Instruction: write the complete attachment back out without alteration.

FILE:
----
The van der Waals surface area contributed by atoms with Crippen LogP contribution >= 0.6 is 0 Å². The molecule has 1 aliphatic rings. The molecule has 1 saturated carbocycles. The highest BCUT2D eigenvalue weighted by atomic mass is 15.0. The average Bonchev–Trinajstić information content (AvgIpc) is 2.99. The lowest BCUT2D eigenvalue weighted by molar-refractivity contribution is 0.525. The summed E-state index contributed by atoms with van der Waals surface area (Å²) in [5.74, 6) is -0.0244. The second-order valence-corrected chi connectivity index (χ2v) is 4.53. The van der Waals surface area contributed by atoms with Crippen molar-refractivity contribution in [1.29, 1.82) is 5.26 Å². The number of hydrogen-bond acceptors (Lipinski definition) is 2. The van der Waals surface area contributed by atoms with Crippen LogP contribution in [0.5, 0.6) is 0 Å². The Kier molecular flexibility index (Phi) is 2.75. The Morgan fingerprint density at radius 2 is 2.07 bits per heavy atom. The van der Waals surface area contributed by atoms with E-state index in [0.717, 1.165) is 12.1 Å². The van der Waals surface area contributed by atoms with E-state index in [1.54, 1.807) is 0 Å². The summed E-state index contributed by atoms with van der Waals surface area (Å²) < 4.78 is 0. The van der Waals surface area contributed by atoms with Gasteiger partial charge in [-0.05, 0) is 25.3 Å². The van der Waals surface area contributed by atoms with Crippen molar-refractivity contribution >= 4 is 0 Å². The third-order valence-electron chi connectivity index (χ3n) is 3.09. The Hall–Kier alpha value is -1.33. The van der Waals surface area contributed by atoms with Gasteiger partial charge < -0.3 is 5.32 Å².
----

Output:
The van der Waals surface area contributed by atoms with Crippen LogP contribution >= 0.6 is 0 Å². The molecule has 1 aliphatic rings. The molecule has 1 saturated carbocycles. The highest BCUT2D eigenvalue weighted by atomic mass is 15.0. The average Bonchev–Trinajstić information content (AvgIpc) is 2.99. The lowest BCUT2D eigenvalue weighted by molar-refractivity contribution is 0.525. The summed E-state index contributed by atoms with van der Waals surface area (Å²) in [5.74, 6) is -0.0244. The second-order valence-corrected chi connectivity index (χ2v) is 4.53. The van der Waals surface area contributed by atoms with Crippen molar-refractivity contribution in [1.29, 1.82) is 5.26 Å². The number of hydrogen-bond acceptors (Lipinski definition) is 2. The van der Waals surface area contributed by atoms with Crippen LogP contribution in [0.5, 0.6) is 0 Å². The Kier molecular flexibility index (Phi) is 2.75. The Morgan fingerprint density at radius 2 is 2.07 bits per heavy atom. The van der Waals surface area contributed by atoms with E-state index in [0.717, 1.165) is 12.1 Å². The van der Waals surface area contributed by atoms with E-state index in [1.54, 1.807) is 0 Å². The summed E-state index contributed by atoms with van der Waals surface area (Å²) < 4.78 is 0. The van der Waals surface area contributed by atoms with Gasteiger partial charge in [-0.05, 0) is 25.3 Å². The van der Waals surface area contributed by atoms with Crippen molar-refractivity contribution >= 4 is 0 Å². The third-order valence-electron chi connectivity index (χ3n) is 3.09. The Hall–Kier alpha value is -1.33. The van der Waals surface area contributed by atoms with Gasteiger partial charge < -0.3 is 5.32 Å².